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Time dependent heat equation

  1. Nov 20, 2016 #1
    1. The problem statement, all variables and given/known data
    Solve the time dependent 1D heat equation using the Crank-Nicolson method.
    The conditions are a interval of length L=1, initial distribution of temperature is u(x,0) = 2-1.5x+sin(pi*x) and the temperature in the ends of the interval are u(0,t) = 2; u(1,t) = 0.5.

    2. Relevant equations
    ∂u/∂t = √2 (∂2/∂x2) u.

    3. The attempt at a solution
    I'm really lost here. Since we started seeing finite difference methods and the heat equation I got lost. What I know is: this can be seen as a matrix problem A*u = b. A is a tridiagonal matrix and I have to find the solution matrix u. I think I know what are the elements of the tridiagonal matrix but not sure.
    What I don't know is once I get u, that's the temperature at a certain point in time, then how do I solve for the next point in time?. Do I take the u I got as the b for the next step?.
    This is the code I've written so far. It uses the LU decomposition method to find the solution matrix. It's written in C.
    Code (C):
    #include <stdio.h>
    #include <math.h>

    double * lu(double *diag,double *diag_sup,double *diag_inf,double *b){
        int i;
        double w[n],u[n],y[n];
        static  double x[n];
        w[0]=diag[0];
        for(i=0;i<(n-1);i++){
            u[i]=diag_sup[i]/w[i];
            w[i+1]=diag[i+1]-diag_inf[i+1]*u[i];
        }

        y[0]=b[0]/w[0];


        for(i=1;i<n;i++){
            y[i]=(b[i]-y[i-1]*diag_inf[i])/w[i];
        }

        x[n-1]=y[n-1];

        for(i=(n-1);i>=1;i--){
            x[i-1]=y[i-1]-x[i]*u[i-1];
        }

        return x;
    }

    int main(){
        //Variables
        double alfa,beta,delta,gamma;
        double a[n],e[n],c[n],b[n];
        int i;

        //Boundary conditions
        alfa=0.;
        beta=0.;
        delta=0.;
        gamma=0.;

        //Tridiagonal matrix
        for (i=0; i<n; i++){
            a[i] = 5.;
            e[i] = 2.;
            c[i+1] = 2.;
        }

        //Right side matrix
        for(i=0;i<n;i++){
            b[i]=i;
        }

        //Solution
        double *sol;
        sol = lu(a,e,c,b);
        for(i=0;i<n;i++){
            printf("%lf %lf\n",i*h,*(sol+i));
        }
    }
     
  2. jcsd
  3. Nov 21, 2016 #2
    Let's see your finite difference equations.
     
  4. Nov 21, 2016 #3
    Well this is the equation:
    $$-ru_{i+1}^{n+1} + (1+2r)u_i^{n+1} - ru^{n+1}_{i-1} = ru^n_{i+1} + (1-2r)u_i^n + ru^n_{i-1}.$$
    Where
    $$r=\frac{\sqrt{2} \Delta t}{2(\Delta x)^2}$$
    And that equation can be seen as a matrix problem ##Au=b##. But I don't know how to convert the equation to a matrix problem. What do I put in the tridiagonal matrix A, and what do I put in b?. And after I find the solution u, do I use that solution u as the matrix b for the next step in time?.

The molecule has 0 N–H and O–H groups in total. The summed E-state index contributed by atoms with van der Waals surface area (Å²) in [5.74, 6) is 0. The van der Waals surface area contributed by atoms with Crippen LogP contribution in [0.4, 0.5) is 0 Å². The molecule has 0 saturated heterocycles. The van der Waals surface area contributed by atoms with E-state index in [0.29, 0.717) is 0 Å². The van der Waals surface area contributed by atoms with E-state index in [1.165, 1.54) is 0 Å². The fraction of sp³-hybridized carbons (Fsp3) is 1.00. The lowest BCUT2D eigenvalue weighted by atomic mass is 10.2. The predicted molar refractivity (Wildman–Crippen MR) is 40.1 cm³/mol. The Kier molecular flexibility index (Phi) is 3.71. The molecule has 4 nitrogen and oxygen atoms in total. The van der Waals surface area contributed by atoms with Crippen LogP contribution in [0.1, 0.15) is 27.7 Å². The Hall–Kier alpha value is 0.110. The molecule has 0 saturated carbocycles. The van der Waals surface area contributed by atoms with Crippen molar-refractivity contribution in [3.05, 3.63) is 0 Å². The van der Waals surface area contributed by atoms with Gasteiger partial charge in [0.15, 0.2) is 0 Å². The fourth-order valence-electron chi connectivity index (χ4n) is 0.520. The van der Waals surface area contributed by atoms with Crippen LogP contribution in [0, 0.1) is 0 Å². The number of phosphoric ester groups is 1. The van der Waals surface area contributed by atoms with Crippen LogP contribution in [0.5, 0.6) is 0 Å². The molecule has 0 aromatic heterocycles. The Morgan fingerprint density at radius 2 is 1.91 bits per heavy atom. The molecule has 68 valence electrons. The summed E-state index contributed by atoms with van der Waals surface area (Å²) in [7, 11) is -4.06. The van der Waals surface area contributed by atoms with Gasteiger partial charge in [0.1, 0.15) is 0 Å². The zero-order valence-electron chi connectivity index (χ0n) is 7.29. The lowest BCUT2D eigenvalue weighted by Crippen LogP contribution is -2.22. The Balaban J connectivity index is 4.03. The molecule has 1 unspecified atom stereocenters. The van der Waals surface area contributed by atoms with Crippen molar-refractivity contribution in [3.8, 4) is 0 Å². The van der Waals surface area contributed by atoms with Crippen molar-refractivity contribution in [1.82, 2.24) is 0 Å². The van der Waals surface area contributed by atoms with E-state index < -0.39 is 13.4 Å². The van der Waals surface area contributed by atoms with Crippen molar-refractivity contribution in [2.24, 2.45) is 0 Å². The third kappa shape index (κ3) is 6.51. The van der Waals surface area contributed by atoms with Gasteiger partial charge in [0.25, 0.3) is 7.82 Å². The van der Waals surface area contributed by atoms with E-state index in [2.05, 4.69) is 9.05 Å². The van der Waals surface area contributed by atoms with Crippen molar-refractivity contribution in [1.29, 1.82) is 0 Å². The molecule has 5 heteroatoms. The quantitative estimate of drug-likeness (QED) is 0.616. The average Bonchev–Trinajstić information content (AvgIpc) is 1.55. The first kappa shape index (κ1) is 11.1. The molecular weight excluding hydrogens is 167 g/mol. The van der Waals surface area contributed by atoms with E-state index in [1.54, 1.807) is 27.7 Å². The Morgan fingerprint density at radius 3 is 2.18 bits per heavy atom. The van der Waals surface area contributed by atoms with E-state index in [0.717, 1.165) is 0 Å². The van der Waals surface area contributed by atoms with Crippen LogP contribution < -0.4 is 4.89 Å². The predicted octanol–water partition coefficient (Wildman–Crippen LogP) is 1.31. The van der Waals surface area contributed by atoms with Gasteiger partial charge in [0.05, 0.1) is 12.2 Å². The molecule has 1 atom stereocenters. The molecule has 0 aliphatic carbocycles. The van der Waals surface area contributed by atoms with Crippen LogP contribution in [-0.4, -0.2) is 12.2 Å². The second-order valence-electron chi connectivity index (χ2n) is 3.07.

Thank you!

     
  5. Nov 21, 2016 #4

    Orodruin

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    I suggest you start with the case of a few discretisation points only (say three) and look at the equations for each point and try to write that equation in matrix form. You also need to find ##b##.

    Yes.
     
  6. Nov 21, 2016 #5
    I checked your difference equation, and it is correct. b is a column vector, and, since each u on the right hand side is already known, b is the entire rhs of the difference equation for the A row centered at i. The dependent variable values at n+1 are the unknowns you are solving for at each time step. (1+2r) runs all the way down the diagonal of the A matrix, and each element along the main diagonal has this value. For each element immediately to the left and right of the main diagonal in a given row of A, the element values are both -r. All the other elements of the A matrix are zero. So you have 3 diagonals running from the upper left corner of A to the lower right corner.
     
  7. Nov 21, 2016 #6

    Orodruin

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    Also, as a matter of curiosity, note that ##b = B u^{n}## and ##Au^{n+1} = b##, where ##B## is another tridiagonal matrix results in ##u^{n+1} = A^{-1} B u^n## and therefore ##u^n = (A^{-1}B)^n u^0##.
     
  8. Nov 22, 2016 #7
    I have a very interesting approach for you to consider that should greatly simplify the numerics, or at least the amount of computation that needs to be done at each time step. I don't know whether this is a standard way of working such a problem.

    Divide the finite difference equation by r to obtain:
    $$-u_{i+1}^{n+1} + (2+1/r)u_i^{n+1} - u^{n+1}_{i-1} = u^n_{i+1} + (-2+1/r)u_i^n + u^n_{i-1}\tag{1}$$

    So now the A matrix has row elements along the three adjacent diagonals of -1, (2+1/r), -1. This is the new A matrix. Eqn. 1 can now be rewritten as:
    $$Au^{n+1}=-Au^n+\frac{2}{r}u^n\tag{2}$$
    The solution to Eqn. 2 can then be written as: $$u^{n+1}=-u^n+\frac{2}{r}A^{-1}u^n\tag{3}$$
    So, according to Eqn. 3, you can get the solution for ##u^{n+1}## by
    1. Applying the inverse of the matrix A to ##u^n##
    2. Multiplying by 2/r
    3. Subtracting ##u^n##
     
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